Newsletter – December 2015
Financial Transparency – A Case Study
The following is a composite case of several organizations, and any resemblance to an actual client is clearly coincidental.
A client suffered fraud, misappropriated funds, and confused financial concepts. This caused lots of frustration at the board level. The audit report took almost a year to complete, and the auditing firm pointed out a number of material weaknesses, which went years without being adequately addressed.
What was the problem? The accounting process was opaque, bookkeeping practices were cumbersome, information was not captured at a correct reportable level, internal controls were weak; executive management did not have appropriate skills, and most importantly, the board did not understand the way information was reported (too high-level with weak explanations). This resulted in serious cash flow problems.
Here is how the board/company addressed the problem:
Quality of staff – The board insisted that the accounting and executive staff be upgraded and reorganized, and that the new CEO be very close to the numbers.
Discipline – The board insisted on a standard financial reporting package. This consisted of a balance sheet, P&L, cash flow report, variance analyses of this year versus the prior year, accounts receivable and accounts payable aging reports, and other standard reports.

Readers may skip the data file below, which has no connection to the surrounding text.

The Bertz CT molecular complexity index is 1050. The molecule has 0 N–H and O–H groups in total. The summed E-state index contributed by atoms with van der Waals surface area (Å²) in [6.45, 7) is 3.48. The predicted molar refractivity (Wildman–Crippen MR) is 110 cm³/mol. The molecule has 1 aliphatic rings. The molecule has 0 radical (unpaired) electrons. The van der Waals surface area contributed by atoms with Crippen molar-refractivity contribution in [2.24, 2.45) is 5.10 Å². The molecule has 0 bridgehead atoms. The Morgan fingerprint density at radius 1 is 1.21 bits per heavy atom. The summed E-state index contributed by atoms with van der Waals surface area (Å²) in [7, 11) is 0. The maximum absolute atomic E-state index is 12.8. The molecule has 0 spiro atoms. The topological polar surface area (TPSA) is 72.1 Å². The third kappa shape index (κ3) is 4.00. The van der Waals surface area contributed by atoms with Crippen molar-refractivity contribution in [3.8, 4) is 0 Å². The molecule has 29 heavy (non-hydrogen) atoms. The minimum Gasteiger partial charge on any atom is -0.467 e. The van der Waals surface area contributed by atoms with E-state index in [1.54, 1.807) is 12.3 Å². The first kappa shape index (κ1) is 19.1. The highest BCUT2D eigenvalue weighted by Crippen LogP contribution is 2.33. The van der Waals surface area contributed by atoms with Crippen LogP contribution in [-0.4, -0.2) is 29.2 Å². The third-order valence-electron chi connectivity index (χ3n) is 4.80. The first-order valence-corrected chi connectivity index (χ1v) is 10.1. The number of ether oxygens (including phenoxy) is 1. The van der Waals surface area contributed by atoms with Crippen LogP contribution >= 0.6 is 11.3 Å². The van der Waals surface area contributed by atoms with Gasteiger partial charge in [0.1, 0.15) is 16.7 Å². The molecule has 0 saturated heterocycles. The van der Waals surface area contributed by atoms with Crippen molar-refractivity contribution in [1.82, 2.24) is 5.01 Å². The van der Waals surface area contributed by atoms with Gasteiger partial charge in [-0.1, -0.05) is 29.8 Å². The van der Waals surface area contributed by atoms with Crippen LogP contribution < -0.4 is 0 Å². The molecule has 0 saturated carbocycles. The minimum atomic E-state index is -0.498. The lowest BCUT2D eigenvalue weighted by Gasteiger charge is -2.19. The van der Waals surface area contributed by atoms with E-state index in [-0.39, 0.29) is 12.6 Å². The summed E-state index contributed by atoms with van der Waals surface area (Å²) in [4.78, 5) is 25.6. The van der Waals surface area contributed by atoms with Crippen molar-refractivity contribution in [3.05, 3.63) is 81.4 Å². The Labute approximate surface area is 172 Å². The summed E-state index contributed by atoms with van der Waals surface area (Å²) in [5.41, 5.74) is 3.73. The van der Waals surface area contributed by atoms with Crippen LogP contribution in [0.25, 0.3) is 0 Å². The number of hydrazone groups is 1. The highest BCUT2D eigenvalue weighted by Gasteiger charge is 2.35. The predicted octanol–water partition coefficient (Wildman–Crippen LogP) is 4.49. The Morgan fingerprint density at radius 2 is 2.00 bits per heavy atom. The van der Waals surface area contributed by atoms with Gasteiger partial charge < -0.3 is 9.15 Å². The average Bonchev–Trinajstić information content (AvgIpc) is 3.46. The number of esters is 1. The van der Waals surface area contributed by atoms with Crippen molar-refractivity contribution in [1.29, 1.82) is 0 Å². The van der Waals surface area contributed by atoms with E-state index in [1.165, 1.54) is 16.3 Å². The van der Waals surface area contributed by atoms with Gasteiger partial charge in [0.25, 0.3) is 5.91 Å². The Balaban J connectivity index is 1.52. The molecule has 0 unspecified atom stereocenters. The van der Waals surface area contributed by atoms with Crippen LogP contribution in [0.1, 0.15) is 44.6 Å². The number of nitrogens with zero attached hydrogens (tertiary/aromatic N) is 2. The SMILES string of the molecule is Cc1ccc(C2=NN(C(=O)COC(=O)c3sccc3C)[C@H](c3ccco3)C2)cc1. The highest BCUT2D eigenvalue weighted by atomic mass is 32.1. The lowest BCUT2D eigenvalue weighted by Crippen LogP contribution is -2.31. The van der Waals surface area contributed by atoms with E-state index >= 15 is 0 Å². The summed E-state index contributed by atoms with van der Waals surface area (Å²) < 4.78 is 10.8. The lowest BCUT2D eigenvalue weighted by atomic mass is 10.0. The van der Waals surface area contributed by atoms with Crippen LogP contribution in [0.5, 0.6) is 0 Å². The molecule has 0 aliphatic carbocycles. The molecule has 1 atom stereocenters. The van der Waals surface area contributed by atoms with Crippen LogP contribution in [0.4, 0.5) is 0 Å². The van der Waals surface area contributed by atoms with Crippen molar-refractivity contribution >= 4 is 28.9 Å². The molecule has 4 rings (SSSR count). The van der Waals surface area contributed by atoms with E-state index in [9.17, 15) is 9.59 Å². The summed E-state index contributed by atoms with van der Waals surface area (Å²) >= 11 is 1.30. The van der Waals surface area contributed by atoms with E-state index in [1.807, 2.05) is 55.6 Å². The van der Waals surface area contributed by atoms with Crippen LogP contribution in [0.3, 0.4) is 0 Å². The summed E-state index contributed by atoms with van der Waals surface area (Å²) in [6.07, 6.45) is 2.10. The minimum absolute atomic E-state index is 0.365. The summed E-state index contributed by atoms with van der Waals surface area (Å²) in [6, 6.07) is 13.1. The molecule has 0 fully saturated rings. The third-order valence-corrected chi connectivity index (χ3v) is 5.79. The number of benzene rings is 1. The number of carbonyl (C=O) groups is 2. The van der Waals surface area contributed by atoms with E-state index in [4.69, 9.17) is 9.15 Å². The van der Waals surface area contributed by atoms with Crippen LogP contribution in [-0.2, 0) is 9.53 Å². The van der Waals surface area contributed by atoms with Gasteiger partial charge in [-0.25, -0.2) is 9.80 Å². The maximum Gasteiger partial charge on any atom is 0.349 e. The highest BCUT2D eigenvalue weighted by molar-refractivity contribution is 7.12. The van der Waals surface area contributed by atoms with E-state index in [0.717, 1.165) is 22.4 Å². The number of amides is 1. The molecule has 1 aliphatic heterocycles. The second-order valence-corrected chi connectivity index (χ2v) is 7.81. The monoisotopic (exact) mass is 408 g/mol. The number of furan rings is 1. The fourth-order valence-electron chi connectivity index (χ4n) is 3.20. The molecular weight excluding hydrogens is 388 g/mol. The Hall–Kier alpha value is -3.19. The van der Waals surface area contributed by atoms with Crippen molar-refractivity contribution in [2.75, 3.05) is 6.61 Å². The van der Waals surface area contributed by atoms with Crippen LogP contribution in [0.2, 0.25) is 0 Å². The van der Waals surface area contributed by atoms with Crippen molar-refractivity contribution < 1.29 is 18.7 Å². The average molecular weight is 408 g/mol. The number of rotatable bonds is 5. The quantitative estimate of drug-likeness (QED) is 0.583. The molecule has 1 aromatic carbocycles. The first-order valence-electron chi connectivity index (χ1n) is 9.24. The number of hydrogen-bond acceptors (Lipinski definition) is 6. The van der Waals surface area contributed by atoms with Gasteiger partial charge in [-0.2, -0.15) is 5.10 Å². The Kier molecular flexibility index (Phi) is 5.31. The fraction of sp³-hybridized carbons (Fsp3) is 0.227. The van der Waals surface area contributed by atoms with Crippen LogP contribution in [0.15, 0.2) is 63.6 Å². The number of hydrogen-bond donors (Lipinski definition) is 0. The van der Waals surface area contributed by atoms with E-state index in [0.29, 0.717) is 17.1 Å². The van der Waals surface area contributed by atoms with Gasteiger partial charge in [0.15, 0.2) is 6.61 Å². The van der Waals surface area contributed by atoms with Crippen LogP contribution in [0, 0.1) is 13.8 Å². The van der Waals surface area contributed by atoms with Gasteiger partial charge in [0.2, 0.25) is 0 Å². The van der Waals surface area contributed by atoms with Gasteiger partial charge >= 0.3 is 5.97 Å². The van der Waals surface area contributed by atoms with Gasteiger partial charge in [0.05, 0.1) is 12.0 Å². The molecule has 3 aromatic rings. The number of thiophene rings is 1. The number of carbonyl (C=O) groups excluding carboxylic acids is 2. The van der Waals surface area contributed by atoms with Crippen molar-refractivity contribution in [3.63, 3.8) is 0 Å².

Restructuring the way information was reported – It is now reported in the way that the business is run. This meant a redo of the chart of accounts to re-organize the way information was reported and to capture certain information at a more detailed level.
Policies and procedures – They were developed in bullet point form; they were kept to a few pages and reviewed and approved by the board, and are now followed by senior management. For example, capital expenditures, which could be masked by leasing equipment in which the monthly payments are in relatively small amounts, could no longer fall under the radar.
Sense of openness:
The new CEO and the board encouraged openness in reporting and telling it like it is. Any spin was discouraged. Businesses were separately reported so one could see the contribution profit. A strategic plan preceded the budgeting process and the fist year of the plan became the budget.
The organization is on its way to meeting its goals with a renewed sense of excitement, and with a financial process that tells it like it is.
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